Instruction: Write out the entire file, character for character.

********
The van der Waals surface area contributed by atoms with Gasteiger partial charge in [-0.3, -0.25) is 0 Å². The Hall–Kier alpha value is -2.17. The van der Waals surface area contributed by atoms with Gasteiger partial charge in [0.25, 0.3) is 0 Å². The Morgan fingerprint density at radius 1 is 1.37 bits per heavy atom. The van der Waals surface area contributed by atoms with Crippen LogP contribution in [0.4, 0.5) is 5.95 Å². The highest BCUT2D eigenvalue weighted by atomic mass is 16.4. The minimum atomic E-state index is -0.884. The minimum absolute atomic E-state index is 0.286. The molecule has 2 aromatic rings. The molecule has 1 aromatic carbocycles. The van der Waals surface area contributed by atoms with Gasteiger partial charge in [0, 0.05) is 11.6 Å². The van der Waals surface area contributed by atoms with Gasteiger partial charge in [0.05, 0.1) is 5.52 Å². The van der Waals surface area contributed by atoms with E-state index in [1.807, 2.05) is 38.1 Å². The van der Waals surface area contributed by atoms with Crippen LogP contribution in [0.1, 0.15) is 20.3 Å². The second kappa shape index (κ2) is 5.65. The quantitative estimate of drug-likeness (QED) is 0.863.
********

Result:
The van der Waals surface area contributed by atoms with Gasteiger partial charge in [-0.3, -0.25) is 0 Å². The Hall–Kier alpha value is -2.17. The van der Waals surface area contributed by atoms with Gasteiger partial charge in [0.25, 0.3) is 0 Å². The Morgan fingerprint density at radius 1 is 1.37 bits per heavy atom. The van der Waals surface area contributed by atoms with Crippen LogP contribution in [0.4, 0.5) is 5.95 Å². The highest BCUT2D eigenvalue weighted by atomic mass is 16.4. The minimum atomic E-state index is -0.884. The minimum absolute atomic E-state index is 0.286. The molecule has 2 aromatic rings. The molecule has 1 aromatic carbocycles. The van der Waals surface area contributed by atoms with Gasteiger partial charge in [0, 0.05) is 11.6 Å². The van der Waals surface area contributed by atoms with Gasteiger partial charge in [0.05, 0.1) is 5.52 Å². The van der Waals surface area contributed by atoms with E-state index in [1.807, 2.05) is 38.1 Å². The van der Waals surface area contributed by atoms with Crippen LogP contribution in [0.1, 0.15) is 20.3 Å². The second kappa shape index (κ2) is 5.65. The quantitative estimate of drug-likeness (QED) is 0.863.